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Back EMF and Inductors

  1. Jan 29, 2014 #1
    Hi guys,

    I'm pretty sure this has been answered somewhere around here.

    So, consider a pure inductance (zero resistance) connected in series to a battery. We know that the magnitude of the induced voltage across the inductor is given by

    [itex]E=L\normalsize[/itex][itex]\frac{di}{dt}[/itex].

    According to KVL, the sum of the voltage drops must equal the sum of the source emfs, so according to the equation, the current in this circuit must increase at a rate such that the induced electromotive force constantly equals the battery voltage. Now with respect to polarity, if the applied voltage across the inductor is positive then the polarity of the induced emf is negative. All of this, I think I understand...correct me here if anything is wrong.

    What I'm not understanding is this. If the induced voltage across the inductor is always equal and opposite the source emf, how can there possibly be a current at all? If there is no difference in electric potential, how can there be any work done?
     
  2. jcsd
  3. Jan 29, 2014 #2

    sophiecentaur

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    Haha
    You specified an inductor with NO resistance, which is impossible. So you can't complain when the result of your calculation doesn't make sense. As soon as you introduce a finite resistance then a current can flow and everything's alright.
     
  4. Jan 29, 2014 #3

    NascentOxygen

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    Your equation is correct for both magnitude and sign (polarity). The battery maintains E constant, so di/dt is held constant. This means that current increases linearly with time, forever increasing, and at a constant rate.

    The exciting part is when you finally decide to disconnect the inductor from the battery! A quick disconnect implies that current is quickly disrupted, meaning that di/dt will have a very large magnitude ....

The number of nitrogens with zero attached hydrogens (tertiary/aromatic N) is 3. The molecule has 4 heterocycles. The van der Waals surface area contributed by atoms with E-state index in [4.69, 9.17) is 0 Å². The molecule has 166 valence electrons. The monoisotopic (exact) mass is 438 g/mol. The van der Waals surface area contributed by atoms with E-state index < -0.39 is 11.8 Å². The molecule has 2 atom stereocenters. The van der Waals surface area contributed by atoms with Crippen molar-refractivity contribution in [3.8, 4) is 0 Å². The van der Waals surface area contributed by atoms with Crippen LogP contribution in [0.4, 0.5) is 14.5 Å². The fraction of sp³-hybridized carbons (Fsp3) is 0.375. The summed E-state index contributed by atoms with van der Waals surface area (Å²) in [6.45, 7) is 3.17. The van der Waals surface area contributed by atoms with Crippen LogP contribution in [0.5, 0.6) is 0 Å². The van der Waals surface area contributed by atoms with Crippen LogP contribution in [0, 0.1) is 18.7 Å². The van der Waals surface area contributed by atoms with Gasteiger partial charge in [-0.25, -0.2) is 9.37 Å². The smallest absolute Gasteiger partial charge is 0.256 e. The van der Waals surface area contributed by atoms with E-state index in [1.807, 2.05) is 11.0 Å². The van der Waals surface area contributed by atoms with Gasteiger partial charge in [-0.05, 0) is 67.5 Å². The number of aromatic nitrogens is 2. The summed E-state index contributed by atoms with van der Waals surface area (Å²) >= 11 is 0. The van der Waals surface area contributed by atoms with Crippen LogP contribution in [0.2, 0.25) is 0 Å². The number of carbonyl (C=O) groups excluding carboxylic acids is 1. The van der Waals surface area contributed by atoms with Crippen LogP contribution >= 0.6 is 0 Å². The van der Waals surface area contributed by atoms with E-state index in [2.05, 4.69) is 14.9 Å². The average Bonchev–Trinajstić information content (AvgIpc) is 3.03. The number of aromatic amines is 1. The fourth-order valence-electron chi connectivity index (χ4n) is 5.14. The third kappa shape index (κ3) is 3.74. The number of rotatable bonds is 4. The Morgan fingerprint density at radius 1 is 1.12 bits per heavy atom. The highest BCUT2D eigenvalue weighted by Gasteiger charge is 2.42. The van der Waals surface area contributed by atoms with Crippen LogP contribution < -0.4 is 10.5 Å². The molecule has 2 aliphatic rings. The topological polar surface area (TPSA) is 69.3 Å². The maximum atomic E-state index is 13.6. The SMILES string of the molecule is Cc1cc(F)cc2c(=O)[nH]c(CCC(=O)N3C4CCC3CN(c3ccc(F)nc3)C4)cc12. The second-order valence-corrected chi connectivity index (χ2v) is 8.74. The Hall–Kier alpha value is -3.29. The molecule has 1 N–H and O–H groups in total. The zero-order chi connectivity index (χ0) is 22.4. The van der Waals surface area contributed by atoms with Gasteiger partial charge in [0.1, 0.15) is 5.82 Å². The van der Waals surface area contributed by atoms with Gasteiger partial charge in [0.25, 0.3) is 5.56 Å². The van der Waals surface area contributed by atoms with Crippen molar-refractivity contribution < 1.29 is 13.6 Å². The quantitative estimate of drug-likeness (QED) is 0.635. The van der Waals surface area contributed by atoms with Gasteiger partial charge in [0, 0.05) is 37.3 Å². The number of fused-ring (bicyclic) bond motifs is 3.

5. Jan 29, 2014 #4

    sophiecentaur

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    Be very careful of that. It can be literally lethal.
     
  6. Jan 29, 2014 #5
    and even if your inductor would have zero resistance in the conductor, still current would flow with applied dc after the back emf would drop.
    Because as it is said , an inductor opposes the CHANGE in current not current itself, because for the opposing electric field to be there it needs a cahanging magnetic field which can only be there if the input current is changing , once it reaches a certain level say the emf of the battery then it just stays there and the current starts to flow through the inductor.
     
  7. Jan 29, 2014 #6

    sophiecentaur

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    In the 'gorblimey' case, the connection has to be to a true voltage source. In which case no current can even start to flow. My reasoning here is that you would have to give a timescale for this to happen. It would have to be zero time or infinite time (the only two value that are not arbitrary). It cannot be zero so it has to be infinite time.

    To put it 'properly, the RL time constant is L/R, which is infinite if R is zero.
     
  8. Jan 29, 2014 #7
    I see your approaching this from a pure calculations viewpoint, fine with me as the OP was interested in that too.:)
     
  9. Jan 29, 2014 #8

    Dale

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    I don't know what you are talking about here. The voltage across the inductor is the applied voltage. There is no separate induced EMF to worry about in circuit theory.

    If your battery is a perfect 1.5 V source with no resistance and if the negative terminal is grounded then the positive terminal is at 1.5 V. The E in the equation above is 1.5 V, and that is the voltage across the inductor with the higher voltage being on the side attached to the positive terminal.

    Btw, for a two element circuit there is no difference between parallel and series.
     
  10. Jan 29, 2014 #9

    sophiecentaur

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    @Crazymechanic
    Well, in my first post, I pointed out that the ideal case is actually a nonsense scenario.

    Totally counter intuitive that adding resistance can make something happen quicker!!!
     
    Last edited: Jan 29, 2014
  11. Jan 29, 2014 #10

    NascentOxygen

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    I see no problems with the use of an ideal voltage source powering an ideal inductor. It will work just fine without the need for any resistance.
     
  12. Jan 30, 2014 #11

    sophiecentaur

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    I was trying to find a suitable mechanical analogue to this one. Pushing against something with no resistance and it just stays there!!!!

    I have it, of course. It's trying to push a slippery object with a tangential force.
     
    Last edited: Jan 30, 2014
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